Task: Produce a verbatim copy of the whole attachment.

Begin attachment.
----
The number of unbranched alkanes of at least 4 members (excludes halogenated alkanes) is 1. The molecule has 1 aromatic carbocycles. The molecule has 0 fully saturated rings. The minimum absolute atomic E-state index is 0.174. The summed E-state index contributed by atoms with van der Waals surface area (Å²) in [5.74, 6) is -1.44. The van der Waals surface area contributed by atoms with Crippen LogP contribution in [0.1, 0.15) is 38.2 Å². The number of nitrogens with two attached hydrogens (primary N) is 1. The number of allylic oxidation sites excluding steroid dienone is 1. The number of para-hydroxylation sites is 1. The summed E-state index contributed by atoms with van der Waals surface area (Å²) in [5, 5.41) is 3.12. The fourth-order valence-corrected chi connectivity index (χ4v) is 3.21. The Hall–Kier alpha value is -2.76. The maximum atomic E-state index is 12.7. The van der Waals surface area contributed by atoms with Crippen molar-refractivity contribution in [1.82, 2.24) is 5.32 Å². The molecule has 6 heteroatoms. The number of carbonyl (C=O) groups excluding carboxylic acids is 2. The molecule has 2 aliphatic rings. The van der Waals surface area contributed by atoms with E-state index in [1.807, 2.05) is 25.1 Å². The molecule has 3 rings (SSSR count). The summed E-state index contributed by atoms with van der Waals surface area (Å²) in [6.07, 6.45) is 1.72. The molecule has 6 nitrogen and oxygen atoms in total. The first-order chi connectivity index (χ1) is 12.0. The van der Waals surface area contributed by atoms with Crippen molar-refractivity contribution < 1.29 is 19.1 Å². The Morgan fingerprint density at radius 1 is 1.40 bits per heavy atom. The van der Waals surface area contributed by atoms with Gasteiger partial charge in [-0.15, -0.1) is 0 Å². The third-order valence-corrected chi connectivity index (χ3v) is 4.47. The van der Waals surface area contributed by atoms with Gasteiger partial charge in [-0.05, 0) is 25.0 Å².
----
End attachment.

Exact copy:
The number of unbranched alkanes of at least 4 members (excludes halogenated alkanes) is 1. The molecule has 1 aromatic carbocycles. The molecule has 0 fully saturated rings. The minimum absolute atomic E-state index is 0.174. The summed E-state index contributed by atoms with van der Waals surface area (Å²) in [5.74, 6) is -1.44. The van der Waals surface area contributed by atoms with Crippen LogP contribution in [0.1, 0.15) is 38.2 Å². The number of nitrogens with two attached hydrogens (primary N) is 1. The number of allylic oxidation sites excluding steroid dienone is 1. The number of para-hydroxylation sites is 1. The summed E-state index contributed by atoms with van der Waals surface area (Å²) in [5, 5.41) is 3.12. The fourth-order valence-corrected chi connectivity index (χ4v) is 3.21. The Hall–Kier alpha value is -2.76. The maximum atomic E-state index is 12.7. The van der Waals surface area contributed by atoms with Crippen molar-refractivity contribution in [1.82, 2.24) is 5.32 Å². The molecule has 6 heteroatoms. The number of carbonyl (C=O) groups excluding carboxylic acids is 2. The molecule has 2 aliphatic rings. The van der Waals surface area contributed by atoms with E-state index in [1.807, 2.05) is 25.1 Å². The molecule has 3 rings (SSSR count). The summed E-state index contributed by atoms with van der Waals surface area (Å²) in [6.07, 6.45) is 1.72. The molecule has 6 nitrogen and oxygen atoms in total. The first-order chi connectivity index (χ1) is 12.0. The van der Waals surface area contributed by atoms with Crippen molar-refractivity contribution < 1.29 is 19.1 Å². The Morgan fingerprint density at radius 1 is 1.40 bits per heavy atom. The van der Waals surface area contributed by atoms with Gasteiger partial charge in [-0.15, -0.1) is 0 Å². The third-order valence-corrected chi connectivity index (χ3v) is 4.47. The van der Waals surface area contributed by atoms with Gasteiger partial charge in [-0.05, 0) is 25.0 Å².